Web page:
Editors with OCD may have a great focus on details and precision. One down-side is that a person with OCD may have an obsession with information being arranged in a certain order, and he or she may insist that the information in an article be presented in this order; other editors may find it challenging to convince this person that a different arrangement may be more appropriate for this article. Another down-side is that memories of past tiffs over editing or content can get "stuck" in the mind of a person with OCD. A third down-side is that editors with OCD are even more likely than other editors to get obsessed with repeatedly checking the edit history of a favourite article to look for changes. As well, editors with OCD may stick stubbornly to a version of an article that has a strong appeal for them, from an OCD perspective, such as a version that seemed "right" or "perfect" to them ("rightness" is a concept that many people with OCD have; a certain ordering of books on a table may seem "right", and all other orders may seem "wrong").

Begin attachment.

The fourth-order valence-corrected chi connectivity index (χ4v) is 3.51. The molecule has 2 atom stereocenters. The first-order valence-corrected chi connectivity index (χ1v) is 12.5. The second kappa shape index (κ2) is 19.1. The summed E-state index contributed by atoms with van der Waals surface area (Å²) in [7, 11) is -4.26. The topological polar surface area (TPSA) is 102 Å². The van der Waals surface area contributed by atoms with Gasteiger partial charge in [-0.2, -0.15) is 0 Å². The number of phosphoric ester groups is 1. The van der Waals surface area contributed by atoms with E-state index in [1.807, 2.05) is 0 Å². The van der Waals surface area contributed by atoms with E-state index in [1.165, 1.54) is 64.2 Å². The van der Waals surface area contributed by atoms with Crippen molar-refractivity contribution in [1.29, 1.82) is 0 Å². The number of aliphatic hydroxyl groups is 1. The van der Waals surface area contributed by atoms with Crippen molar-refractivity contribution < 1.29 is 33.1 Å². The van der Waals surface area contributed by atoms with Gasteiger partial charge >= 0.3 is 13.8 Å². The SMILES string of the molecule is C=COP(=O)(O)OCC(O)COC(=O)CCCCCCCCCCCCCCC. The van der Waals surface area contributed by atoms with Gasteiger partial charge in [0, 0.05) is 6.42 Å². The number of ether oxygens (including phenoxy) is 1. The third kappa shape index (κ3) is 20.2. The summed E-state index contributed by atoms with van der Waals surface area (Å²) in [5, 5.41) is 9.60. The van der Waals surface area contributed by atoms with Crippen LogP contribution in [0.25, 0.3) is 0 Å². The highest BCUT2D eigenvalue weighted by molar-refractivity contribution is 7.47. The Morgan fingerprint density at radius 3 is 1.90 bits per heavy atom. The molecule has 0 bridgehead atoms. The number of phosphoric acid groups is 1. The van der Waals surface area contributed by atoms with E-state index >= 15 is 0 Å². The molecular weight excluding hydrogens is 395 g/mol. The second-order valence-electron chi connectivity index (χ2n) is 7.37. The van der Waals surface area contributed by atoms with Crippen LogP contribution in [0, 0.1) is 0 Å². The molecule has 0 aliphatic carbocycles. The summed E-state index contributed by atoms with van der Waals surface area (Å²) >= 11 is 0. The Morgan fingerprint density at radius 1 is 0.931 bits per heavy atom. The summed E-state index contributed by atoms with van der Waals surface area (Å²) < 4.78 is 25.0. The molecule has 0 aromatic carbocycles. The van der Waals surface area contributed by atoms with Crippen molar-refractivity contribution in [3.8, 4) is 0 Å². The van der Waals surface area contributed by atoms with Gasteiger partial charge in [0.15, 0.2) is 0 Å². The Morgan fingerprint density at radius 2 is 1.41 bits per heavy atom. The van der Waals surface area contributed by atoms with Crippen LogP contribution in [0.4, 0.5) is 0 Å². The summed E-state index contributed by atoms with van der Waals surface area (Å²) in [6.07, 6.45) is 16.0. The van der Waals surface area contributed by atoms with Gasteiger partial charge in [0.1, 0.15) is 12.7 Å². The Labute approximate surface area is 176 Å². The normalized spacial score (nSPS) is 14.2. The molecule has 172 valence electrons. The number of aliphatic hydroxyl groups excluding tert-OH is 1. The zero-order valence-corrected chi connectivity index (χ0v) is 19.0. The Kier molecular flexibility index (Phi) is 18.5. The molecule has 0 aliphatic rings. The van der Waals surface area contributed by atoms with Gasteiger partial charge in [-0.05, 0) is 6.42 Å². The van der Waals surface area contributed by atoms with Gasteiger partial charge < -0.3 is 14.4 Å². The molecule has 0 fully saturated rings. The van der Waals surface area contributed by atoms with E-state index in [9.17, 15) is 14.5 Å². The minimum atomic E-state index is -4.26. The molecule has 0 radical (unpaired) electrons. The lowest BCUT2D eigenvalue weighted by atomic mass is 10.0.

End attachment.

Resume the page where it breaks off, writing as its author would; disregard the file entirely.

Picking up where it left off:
The up-side is that, once OCD editors have found out where to learn about WP's policies, they will typically get obsessed with reading all of the guidelines and policies until they know them inside out and backwards. A neurotypical's best helper for training a newbie with OCD is to have a well-versed OCD oldie on hand.

Dealing with OCD in the WikiWorld[edit]

Some people, whether they have OCD or not, just don't belong in Wikipedia. Vandals, trolls, and abusive and disruptive editors can be blocked or banned, and having OCD is no excuse for unacceptable behaviour.

On the other hand, some of our best editors have OCD.